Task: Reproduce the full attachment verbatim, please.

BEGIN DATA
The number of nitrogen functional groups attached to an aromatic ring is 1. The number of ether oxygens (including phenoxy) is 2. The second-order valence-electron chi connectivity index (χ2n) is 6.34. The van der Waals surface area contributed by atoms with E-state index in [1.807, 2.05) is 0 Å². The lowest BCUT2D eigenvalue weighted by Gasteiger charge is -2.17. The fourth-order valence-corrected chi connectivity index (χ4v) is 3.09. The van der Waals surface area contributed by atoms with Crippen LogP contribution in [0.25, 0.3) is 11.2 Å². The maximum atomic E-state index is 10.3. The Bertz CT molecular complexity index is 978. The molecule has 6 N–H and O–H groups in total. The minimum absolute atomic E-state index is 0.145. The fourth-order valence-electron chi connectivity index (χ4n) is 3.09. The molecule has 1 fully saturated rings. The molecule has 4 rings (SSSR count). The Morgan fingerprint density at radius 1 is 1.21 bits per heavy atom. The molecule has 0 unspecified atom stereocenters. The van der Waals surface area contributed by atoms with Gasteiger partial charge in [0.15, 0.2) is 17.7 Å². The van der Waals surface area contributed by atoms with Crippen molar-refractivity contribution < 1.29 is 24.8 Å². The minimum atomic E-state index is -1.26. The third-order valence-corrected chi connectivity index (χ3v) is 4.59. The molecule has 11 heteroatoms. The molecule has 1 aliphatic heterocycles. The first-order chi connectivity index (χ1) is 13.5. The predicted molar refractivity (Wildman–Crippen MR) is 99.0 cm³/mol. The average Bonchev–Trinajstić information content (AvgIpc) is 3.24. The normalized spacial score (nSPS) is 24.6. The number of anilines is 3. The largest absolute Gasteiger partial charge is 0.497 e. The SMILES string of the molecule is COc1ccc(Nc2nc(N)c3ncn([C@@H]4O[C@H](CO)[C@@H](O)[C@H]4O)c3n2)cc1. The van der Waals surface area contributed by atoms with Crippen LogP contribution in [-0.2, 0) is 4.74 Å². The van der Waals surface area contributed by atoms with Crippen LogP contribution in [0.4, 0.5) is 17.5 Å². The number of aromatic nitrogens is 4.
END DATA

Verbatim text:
The number of nitrogen functional groups attached to an aromatic ring is 1. The number of ether oxygens (including phenoxy) is 2. The second-order valence-electron chi connectivity index (χ2n) is 6.34. The van der Waals surface area contributed by atoms with E-state index in [1.807, 2.05) is 0 Å². The lowest BCUT2D eigenvalue weighted by Gasteiger charge is -2.17. The fourth-order valence-corrected chi connectivity index (χ4v) is 3.09. The van der Waals surface area contributed by atoms with Crippen LogP contribution in [0.25, 0.3) is 11.2 Å². The maximum atomic E-state index is 10.3. The Bertz CT molecular complexity index is 978. The molecule has 6 N–H and O–H groups in total. The minimum absolute atomic E-state index is 0.145. The fourth-order valence-electron chi connectivity index (χ4n) is 3.09. The molecule has 1 fully saturated rings. The molecule has 4 rings (SSSR count). The Morgan fingerprint density at radius 1 is 1.21 bits per heavy atom. The molecule has 0 unspecified atom stereocenters. The van der Waals surface area contributed by atoms with Gasteiger partial charge in [0.15, 0.2) is 17.7 Å². The van der Waals surface area contributed by atoms with Crippen molar-refractivity contribution < 1.29 is 24.8 Å². The minimum atomic E-state index is -1.26. The third-order valence-corrected chi connectivity index (χ3v) is 4.59. The molecule has 11 heteroatoms. The molecule has 1 aliphatic heterocycles. The first-order chi connectivity index (χ1) is 13.5. The predicted molar refractivity (Wildman–Crippen MR) is 99.0 cm³/mol. The average Bonchev–Trinajstić information content (AvgIpc) is 3.24. The normalized spacial score (nSPS) is 24.6. The number of anilines is 3. The largest absolute Gasteiger partial charge is 0.497 e. The SMILES string of the molecule is COc1ccc(Nc2nc(N)c3ncn([C@@H]4O[C@H](CO)[C@@H](O)[C@H]4O)c3n2)cc1. The van der Waals surface area contributed by atoms with Crippen LogP contribution in [-0.2, 0) is 4.74 Å². The van der Waals surface area contributed by atoms with Crippen LogP contribution in [0.4, 0.5) is 17.5 Å². The number of aromatic nitrogens is 4.